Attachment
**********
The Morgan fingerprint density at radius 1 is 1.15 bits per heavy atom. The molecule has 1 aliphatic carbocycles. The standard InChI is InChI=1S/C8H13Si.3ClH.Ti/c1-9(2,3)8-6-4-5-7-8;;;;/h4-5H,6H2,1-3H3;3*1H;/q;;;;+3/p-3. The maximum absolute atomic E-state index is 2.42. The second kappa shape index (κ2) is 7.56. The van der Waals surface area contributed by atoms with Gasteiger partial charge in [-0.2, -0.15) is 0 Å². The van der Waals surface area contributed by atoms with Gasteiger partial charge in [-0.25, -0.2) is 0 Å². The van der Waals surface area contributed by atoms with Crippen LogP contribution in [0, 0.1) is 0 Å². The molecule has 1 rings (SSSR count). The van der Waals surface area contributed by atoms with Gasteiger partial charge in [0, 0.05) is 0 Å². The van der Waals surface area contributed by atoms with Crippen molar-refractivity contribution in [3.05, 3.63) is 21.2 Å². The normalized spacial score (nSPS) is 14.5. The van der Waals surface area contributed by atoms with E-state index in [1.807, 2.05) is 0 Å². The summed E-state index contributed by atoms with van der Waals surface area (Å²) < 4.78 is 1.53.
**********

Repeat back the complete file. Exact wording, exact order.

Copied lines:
The Morgan fingerprint density at radius 1 is 1.15 bits per heavy atom. The molecule has 1 aliphatic carbocycles. The standard InChI is InChI=1S/C8H13Si.3ClH.Ti/c1-9(2,3)8-6-4-5-7-8;;;;/h4-5H,6H2,1-3H3;3*1H;/q;;;;+3/p-3. The maximum absolute atomic E-state index is 2.42. The second kappa shape index (κ2) is 7.56. The van der Waals surface area contributed by atoms with Gasteiger partial charge in [-0.2, -0.15) is 0 Å². The van der Waals surface area contributed by atoms with Gasteiger partial charge in [-0.25, -0.2) is 0 Å². The van der Waals surface area contributed by atoms with Crippen LogP contribution in [0, 0.1) is 0 Å². The molecule has 1 rings (SSSR count). The van der Waals surface area contributed by atoms with Gasteiger partial charge in [0, 0.05) is 0 Å². The van der Waals surface area contributed by atoms with Crippen molar-refractivity contribution in [3.05, 3.63) is 21.2 Å². The normalized spacial score (nSPS) is 14.5. The van der Waals surface area contributed by atoms with E-state index in [1.807, 2.05) is 0 Å². The summed E-state index contributed by atoms with van der Waals surface area (Å²) < 4.78 is 1.53.